The following statement can be attributed to Cynthia A. Pearson, Executive Director of the National Women’s Health Network.
Washington D.C. -- Yesterday the U.S. Food and Drug Administration ordered Sprout Pharmaceuticals to update the label of their female libido pill, flibanserin (brand name: Addyi). The label change says women should discontinue drinking alcohol at least two hours before taking Addyi at bedtime or skip the Addyi dose that evening, and that women should not consume alcohol at least until the morning after taking Addyi at bedtime.
The drug continues to carry a black box warning about potentially dangerous low blood pressure and fainting, especially when taken with alcohol. Patients taking the drug were previously told to completely avoid alcohol.
The changes recommended by the FDA were based on post-marketing studies by the company, which are required in some cases after approval of a drug. The NWHN believes that Sprout Pharmaceuticals has a duty to ensure that this new labeling information is visible and prominent in every place Addyi is prescribed, including third party telemedicine websites.
“Women should avoid Addyi because it is barely better than a placebo. If women do want to use Addyi, we encourage them to follow the FDA's advice about not drinking at least two hours beforehand and eight to ten hours afterwards” says Cindy Pearson, the Executive Director of the National Women’s Health Network.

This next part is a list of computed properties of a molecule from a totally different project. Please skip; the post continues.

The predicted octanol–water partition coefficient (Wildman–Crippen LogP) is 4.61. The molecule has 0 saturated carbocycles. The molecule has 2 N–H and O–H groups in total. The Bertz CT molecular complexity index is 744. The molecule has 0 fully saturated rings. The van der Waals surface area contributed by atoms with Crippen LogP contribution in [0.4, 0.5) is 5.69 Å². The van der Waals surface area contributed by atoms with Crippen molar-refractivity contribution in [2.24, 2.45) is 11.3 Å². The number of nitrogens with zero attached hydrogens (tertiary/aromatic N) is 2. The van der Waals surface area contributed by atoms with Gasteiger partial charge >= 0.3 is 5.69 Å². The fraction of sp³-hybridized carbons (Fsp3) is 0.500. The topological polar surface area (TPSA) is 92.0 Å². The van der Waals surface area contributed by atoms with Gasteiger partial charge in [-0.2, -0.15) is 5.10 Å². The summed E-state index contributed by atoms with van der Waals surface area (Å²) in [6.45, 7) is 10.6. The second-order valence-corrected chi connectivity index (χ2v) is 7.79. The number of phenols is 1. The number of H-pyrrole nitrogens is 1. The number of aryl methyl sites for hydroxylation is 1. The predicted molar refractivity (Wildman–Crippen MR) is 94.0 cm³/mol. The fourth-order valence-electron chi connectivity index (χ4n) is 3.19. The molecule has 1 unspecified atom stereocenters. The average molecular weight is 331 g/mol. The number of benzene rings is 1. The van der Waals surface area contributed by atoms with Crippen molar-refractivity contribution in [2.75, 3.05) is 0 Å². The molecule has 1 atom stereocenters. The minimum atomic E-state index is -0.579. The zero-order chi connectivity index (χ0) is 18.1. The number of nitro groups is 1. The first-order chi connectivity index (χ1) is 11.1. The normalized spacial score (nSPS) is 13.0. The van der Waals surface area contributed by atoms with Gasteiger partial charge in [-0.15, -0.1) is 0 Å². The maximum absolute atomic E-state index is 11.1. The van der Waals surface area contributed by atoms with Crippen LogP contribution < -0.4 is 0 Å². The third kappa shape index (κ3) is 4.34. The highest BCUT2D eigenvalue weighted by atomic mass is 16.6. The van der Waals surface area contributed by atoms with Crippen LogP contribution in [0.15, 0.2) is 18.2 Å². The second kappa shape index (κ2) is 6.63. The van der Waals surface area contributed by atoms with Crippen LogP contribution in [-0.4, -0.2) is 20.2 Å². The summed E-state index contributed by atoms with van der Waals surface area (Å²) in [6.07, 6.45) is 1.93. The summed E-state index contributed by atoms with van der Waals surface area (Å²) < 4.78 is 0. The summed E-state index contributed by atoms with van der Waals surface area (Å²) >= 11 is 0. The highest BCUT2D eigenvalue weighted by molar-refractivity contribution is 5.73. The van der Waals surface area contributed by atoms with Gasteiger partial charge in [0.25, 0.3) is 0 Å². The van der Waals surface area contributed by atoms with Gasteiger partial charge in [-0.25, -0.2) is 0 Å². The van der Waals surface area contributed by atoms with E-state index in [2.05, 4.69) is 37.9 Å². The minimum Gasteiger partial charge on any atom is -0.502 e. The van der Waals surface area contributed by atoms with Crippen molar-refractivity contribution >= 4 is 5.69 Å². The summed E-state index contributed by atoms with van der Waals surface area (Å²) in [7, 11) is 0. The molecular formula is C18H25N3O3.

The NWHN applauds the FDA for ensuring women get the safety information they need when deciding whether or not to take Addyi.
The National Women’s Health Network is supported by our members and by choice we do not accept financial support from drug companies or medical device manufacturers. We bring the voices, concerns and needs of women consumers to policy and regulatory tables.
Cindy Pearson was the NWHN’s Executive Director from 1996 to 2021. One of the nation's leading advocates for women's health, Cindy often testified before Congress, NIH and the FDA and was frequently featured in the news as a consumer expert on women’s health issues. When she retired, Cindy received a Congressional Resolution in honor of her outstanding contributions to the health of women and girls.